And furthermore, why, since deciding to declare myself a Christian a few years ago, why do I find that my relationship with God has changed? Why do I find that that relationship takes work now? I am no more or less aware of his presence in my life now than I was back then. He's never been missing from my life. But now that I have entered into this full disclosure relationship with him I don't feel his presence as naturally as I once did.
I thought as a child, back in my Taoist days, and so I trusted and lived faithfully as a child. But now that I have signed this agreement with God, now that I have entered into the fully-aware Christian arena, my relationship with him is dampened by the realities and responsibilities of the faith. You would think this would help, but it doesn't.
Yes, my friends, life is a big mystery. God is a gigantic mystery. You and I are little, mini-mysteries. It's all a big Christian CSI game, looking for clues, hints, evidence and trusting in your gut (to coin the phrase of one of MY fictional heroes, Leroy Jethro Gibbs!).
I am who I am. I just have no idea who that is half the time. Or, maybe I just have a hard time accepting the truth of it as easily as God does.
I had a discussion with a friend last night that directly relates to this. We were both saying how we used to run when things got tough in relationships and in life, and that we still fight that instinct within us. But that we are feeling called, in this case by God, to learn to work through the difficulties. Because it is really in these difficulties, in the trying times, that the real relationship is built. Sounds like you know what I'm talking about. Our search for our true selves is really our search for God. And the relationship we have with him, in being ourselves, is the most challenging relationship we have. And we can't escape it. Let me know if you discover any tricks. ;)
Okay, I lied. I am going to Blog about something tonight.
A friend and I went to see a movie called The Losers the other night. That it stars Jeffrey Dean Morgan and Chris Evans was enough to get me there. I do love a good action film. I love a movie that features good looking guys strutting around doing manly things. And I absolutely can't get enough of the tried-and-true story format of pitting good vs. evil. Mind you, there are degrees of good and degrees of evil, but we don't need to go there right now.
I was a little leery of this film, but it did not let me down. It was mega-action packed. The good guys straddle the line of morality, but they come through in the end. There is the hint of sex, but they never cross the line and there is no full nudity. There's lots of shooting and very little blood shed. It's like a modern-day A-Team. Which begs the question, will the modern-day A Team movie do the job as well?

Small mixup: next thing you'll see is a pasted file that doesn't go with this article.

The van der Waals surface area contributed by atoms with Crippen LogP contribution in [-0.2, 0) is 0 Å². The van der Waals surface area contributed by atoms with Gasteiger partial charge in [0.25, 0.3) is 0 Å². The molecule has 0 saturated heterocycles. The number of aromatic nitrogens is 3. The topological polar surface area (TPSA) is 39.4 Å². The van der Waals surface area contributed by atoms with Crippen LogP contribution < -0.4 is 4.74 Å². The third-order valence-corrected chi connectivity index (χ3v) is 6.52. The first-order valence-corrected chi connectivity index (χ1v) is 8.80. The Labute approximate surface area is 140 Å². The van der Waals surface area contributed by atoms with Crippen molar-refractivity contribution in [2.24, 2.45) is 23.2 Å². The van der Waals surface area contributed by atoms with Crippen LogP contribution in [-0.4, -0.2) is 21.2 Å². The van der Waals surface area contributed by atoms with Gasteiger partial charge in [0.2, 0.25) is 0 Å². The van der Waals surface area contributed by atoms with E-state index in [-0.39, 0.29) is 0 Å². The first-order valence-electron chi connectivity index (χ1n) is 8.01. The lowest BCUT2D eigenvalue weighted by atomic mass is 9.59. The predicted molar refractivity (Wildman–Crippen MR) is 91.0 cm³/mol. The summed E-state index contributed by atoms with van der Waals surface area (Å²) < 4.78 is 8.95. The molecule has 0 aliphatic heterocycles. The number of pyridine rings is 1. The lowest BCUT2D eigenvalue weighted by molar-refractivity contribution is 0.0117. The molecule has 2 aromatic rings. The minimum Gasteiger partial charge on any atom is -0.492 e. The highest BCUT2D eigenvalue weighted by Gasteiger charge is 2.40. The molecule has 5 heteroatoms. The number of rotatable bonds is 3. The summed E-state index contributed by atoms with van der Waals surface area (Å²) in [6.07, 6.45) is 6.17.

In The Losers Jeffrey Dean Morgan (John Winchester from the television show Supernatural) leads a military team who has been betrayed and has been left for, and declared dead by, their sleazy US Government handler. They battle back to regain their reputation and their lives.
I am also a sucker for most TV shows and movies with a great team as the central "character" and The Losers has that at its core. There is only one member of the team that I didn't much care for. The rest were great characters and all had their own hooks that drew me in.
This is the first release in a string of Mercenary/Espionage/Action films that are due out this summer, and it is a great way to start. If you enjoy action films... if you enjoy a good, fast-paced movie... the The Losers might do it for you.
I feel like I have been shirking my duties around here. I came out of the gate so 'on fire' and I haven't done a thing in the past week. To be fair I was on extended days off from work. Not really a vacation, but definately a break from routine.
But I'm back. And I'm ready to Blog. Tomorrow. Tonight I have spent the past 7 hours downloading a bunch of my old music CDs to mu computer so that I can get rid of the hard copies. I feel a little tech-drunk, so I'll beg off a lengthier and more interesting post until tomorrow.
Tonight some friends and I are having a Moulin Rouge party, which is just an excuse to get together, eat some really good food, drink some Absinthe (Absente?) and watch Baz Luhrmann's movie which stars Ewan McGregor (yea!) and Nicole Kidman. Just out of the oven at my place are asparagus, mushroom, prosciutto and goat cheese Galette's, which is a french word for little pie like things apparently. They smell super-yummy and I can't wait to dig in. Also on the menu is French Onion soup, Brie and mushrooms, sausages and a crepe cake. We have it pretty good...
I have been reading a book called My Life With the Saints by Fr. Jim Martin, a Jesuit Priest. This is a book that my mum bought for me a couple of years ago. It's a book that I really wanted, and it was a book that I asked her for when she was looking for a gift for me one day. And it is a book that has sat on my shelf, unread, ever since. I honestly don't know why I haven't read it until now. Maybe it's because I can be shiftless and lazy, or maybe it's because it is one of the last things I received from my mum before she died and I wanted to make it last. It's hard to say.